From a security point of view, the trouble with cloud-based applications and closed source software in general is that you can never tell whether there are flaws that will leak your information or even back doors put there deliberately to allow third parties to get at it.
Open source software gives you many advantages.
You can understand exactly what the software will do when run. Strictly speaking you can understand what any software does, but source code written in a high level language serves the purpose of both telling the computer what to do and telling humans what the program is intended to do. This is because classes, functions and variables in the program are given English names. Programmers may even write comments in the source code to annotate it. The names and comments may be misleading but this becomes apparent when you look at what code does as a whole. If you can not personally understand the program, you can be reasonably sure others do. One thing that gives me confidence is that previous flaws have been found and fixed.
You can be sure you are running the same software you have gone to the trouble of understanding because you can compile it yourself. You can compile the user applications, libraries, operating system kernel, drivers and even the compiler yourself if you want. More usually you will entrust most of this work to others such as Linux distributions. Programs downloaded from such sources are cryptographically signed. Becuase the source code is available anyone can check that the source code produces the same program that is provided pre-compiled.
So there is little likelihood of a back door in open source software. Linus’s Law states that many eyes make bugs shallow. This means that bugs in open source software, especially the most important and most widely used open source software, get fixed quickly. In The Cathedral and the Bazaar, Eric Raymond described how the Linux style of development leads to superior code quality. All this means there is less likelihood of accidental leakage of your secret information.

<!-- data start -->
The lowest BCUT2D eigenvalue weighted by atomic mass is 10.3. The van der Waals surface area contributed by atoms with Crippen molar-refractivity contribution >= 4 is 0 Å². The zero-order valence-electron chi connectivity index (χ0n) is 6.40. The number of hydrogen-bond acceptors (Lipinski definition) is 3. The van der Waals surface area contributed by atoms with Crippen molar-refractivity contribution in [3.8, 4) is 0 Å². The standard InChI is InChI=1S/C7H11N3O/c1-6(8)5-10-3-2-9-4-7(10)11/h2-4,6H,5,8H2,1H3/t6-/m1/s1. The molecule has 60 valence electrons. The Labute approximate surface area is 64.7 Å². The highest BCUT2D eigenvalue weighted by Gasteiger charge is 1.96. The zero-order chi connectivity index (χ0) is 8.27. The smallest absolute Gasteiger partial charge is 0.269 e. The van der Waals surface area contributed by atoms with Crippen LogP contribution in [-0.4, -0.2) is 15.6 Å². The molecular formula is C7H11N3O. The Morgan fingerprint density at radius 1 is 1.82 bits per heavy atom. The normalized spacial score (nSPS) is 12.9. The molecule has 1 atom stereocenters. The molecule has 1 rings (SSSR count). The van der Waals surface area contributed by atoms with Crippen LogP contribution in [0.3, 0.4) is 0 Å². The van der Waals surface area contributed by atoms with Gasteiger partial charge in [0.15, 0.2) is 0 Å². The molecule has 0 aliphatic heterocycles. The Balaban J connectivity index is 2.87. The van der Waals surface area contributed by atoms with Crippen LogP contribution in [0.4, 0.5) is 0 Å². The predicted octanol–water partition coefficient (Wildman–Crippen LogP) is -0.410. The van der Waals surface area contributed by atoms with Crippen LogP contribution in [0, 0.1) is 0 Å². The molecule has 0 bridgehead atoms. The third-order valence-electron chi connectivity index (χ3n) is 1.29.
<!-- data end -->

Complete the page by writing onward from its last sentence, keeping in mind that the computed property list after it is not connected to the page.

Should they decide they do not like us encrypting our files or obscuring our online activity, it would be very hard for authorites to take open source software away. The nearest they have got is the Consumer Broadband and Digital Television Promotion Act which was intended to protect music companies who wanted to put DRM into music by making trusted computing compulsory. The idea was that computers would be required to have a special chip that would only let them run programs that would be cryptographically signed by some authority. You would not be able to run your own programs.
The bill got nowhere and such laws are unlikely to because open source software is so ubiquitous. It runs the Internet. Samizdata runs on a computer running the Linux kernel using GNU libraries and uses an open source web server, database and blogging software written in languages compiled by open source compilers and interpreted by open source interpreters. So do everyone else’s web sites. Most of the electronic gadgets in the world that have any software at all have open source software in them, including phones and TVs. None of this is going away.
As much as Google and Microsoft have brands to protect, if the government makes laws big companies have to follow them. Governments have no such hold over open source programmers who are geographically, organisationally and ideologically dispersed.
It is possible that certain algorithms have mathematical back doors and that the NSA has hired all the people clever enough to find them. It is possible that the NSA tried this with a cryptographic random number generator and were caught out. We can be somewhat confident that the NSA can not break AES encryption. There are other encryption algorithms available.
Nothing is certain, but open source software gives us some control over our computers and some defense against governments that closed corporate software never can.